Here Ensign has more than a contractual relationship with Cabrillo.   Ensign owns Cabrillo.   It purchased it in 2009 and it owns all of its stock.   A trier of fact could infer this evidence refutes Ensign's claims of lack of control and responsibility.   In Martinez, the defendants did not own the supplier's business.   Had they owned it, a different basis of liability for unpaid wages would exist.  “ ‘The basis of liability is the owner's failure to perform the duty of seeing to it that the prohibited condition does not exist.’ ”   (Martinez v. Combs, supra, 49 Cal.4th at p. 70, italics added.)

Ensign claims Cabrillo is an independent operation with its own employees.   But Castaneda introduced evidence showing, in addition to ownership, Ensign had exercised control over Cabrillo's operations and the employees.   Such evidence is relevant in deciding who is an employer.  (Martinez v. Combs, supra, 49 Cal.4th at p. 71;  S.G. Borello & Sons Inc. v. Department of Industrial Relations (1989) 48 Cal.3d 341, 356;  Guerreo v. Superior Court, supra, 213 Cal.App.4th at pp. 947, 950.)

Castaneda's evidence showed Ensign's structural and management control over Cabrillo.   Ensign owns Cabrillo and other “cluster” or “portfolio” companies that are involved in Cabrillo's operations.   Ensign is the sole shareholder of “cluster” companies EFS and Touchstone Care, Inc. (Touchstone).  Ensign, Touchstone, EFS and Cabrillo share the same corporate address in the same suite in Mission Viejo, California.   EFS “issues the paychecks” for employees at Cabrillo.   A staff person at Ensign's “corporate office” recruits employees that Robert Hambly, the Cabrillo rehabilitation services director, needs to hire.   The Cabrillo administrator is supervised by the Touchstone president.   Hambly reports to the Touchstone rehabilitation services director.   Touchstone is owned by Ensign.   Hambly received his employment orientation training at Ensign.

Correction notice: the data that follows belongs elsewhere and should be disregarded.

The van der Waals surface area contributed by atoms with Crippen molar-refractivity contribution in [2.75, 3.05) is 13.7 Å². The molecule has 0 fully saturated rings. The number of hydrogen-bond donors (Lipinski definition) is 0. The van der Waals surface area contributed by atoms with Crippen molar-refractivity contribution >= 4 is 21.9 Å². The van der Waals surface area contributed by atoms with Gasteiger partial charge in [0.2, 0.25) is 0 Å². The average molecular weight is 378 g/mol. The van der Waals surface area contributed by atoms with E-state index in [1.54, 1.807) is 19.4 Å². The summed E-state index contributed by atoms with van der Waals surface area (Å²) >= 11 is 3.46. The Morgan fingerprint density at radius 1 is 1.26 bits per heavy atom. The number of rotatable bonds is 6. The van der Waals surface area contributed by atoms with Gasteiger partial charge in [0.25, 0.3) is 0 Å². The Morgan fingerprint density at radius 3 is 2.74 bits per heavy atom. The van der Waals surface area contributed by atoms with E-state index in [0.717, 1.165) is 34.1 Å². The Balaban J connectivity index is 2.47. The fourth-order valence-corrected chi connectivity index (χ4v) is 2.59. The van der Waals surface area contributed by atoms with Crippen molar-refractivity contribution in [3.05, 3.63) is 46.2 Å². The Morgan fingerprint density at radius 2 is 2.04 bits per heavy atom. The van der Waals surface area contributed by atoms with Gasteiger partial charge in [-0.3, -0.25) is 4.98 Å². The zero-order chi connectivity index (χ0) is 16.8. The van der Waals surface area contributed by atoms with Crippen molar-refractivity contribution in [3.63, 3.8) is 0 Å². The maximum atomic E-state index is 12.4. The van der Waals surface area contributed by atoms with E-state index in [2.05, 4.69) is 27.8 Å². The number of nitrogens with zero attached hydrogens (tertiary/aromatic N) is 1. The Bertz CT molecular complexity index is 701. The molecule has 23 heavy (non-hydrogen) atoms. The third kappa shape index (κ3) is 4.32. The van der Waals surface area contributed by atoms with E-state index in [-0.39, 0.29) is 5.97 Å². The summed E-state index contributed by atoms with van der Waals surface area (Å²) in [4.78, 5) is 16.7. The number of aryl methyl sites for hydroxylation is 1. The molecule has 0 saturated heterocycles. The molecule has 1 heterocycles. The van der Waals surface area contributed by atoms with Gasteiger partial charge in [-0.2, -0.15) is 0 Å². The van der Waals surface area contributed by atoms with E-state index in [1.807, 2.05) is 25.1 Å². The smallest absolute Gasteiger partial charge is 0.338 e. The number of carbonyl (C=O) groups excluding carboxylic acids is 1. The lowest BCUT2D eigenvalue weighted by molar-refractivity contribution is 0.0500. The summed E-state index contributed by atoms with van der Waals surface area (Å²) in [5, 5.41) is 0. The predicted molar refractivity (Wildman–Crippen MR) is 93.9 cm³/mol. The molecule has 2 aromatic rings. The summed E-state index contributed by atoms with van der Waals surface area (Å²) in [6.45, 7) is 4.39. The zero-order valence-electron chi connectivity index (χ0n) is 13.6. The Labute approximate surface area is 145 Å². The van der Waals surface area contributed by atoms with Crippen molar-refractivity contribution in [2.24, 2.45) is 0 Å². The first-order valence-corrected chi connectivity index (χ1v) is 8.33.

Castaneda presented evidence showing that Ensign acknowledged its centralized control over its cluster companies.   On its Securities and Exchange Commission 10–k form, Ensign said it uses a “service center approach” with its local service providers.  “Our Service Center ․ acts as a resource and provides centralized information technology, human resources, accounting, payroll, legal, risk management, educational and other key services, so that local facility leaders can focus on delivering top-quality care․”  (Italics added.)

Castaneda also presented evidence showing a seamless flow of corporate officers between Ensign and its clusters.   Beverly Wittekind, the Cabrillo secretary, was also the Ensign general counsel and vice president, the EFS attorney and treasurer, and the Touchstone secretary.   Gregory Stapley was the EFS president, a Touchstone director, and was formerly the Ensign general counsel and secretary.   Soon Burnam, the Cabrillo treasurer, was an EFS employee.   Matt Huefner, the Touchstone president, is also the Cabrillo president.   By contrast, the supplier in Martinez was not subject to such interwoven structural control and management.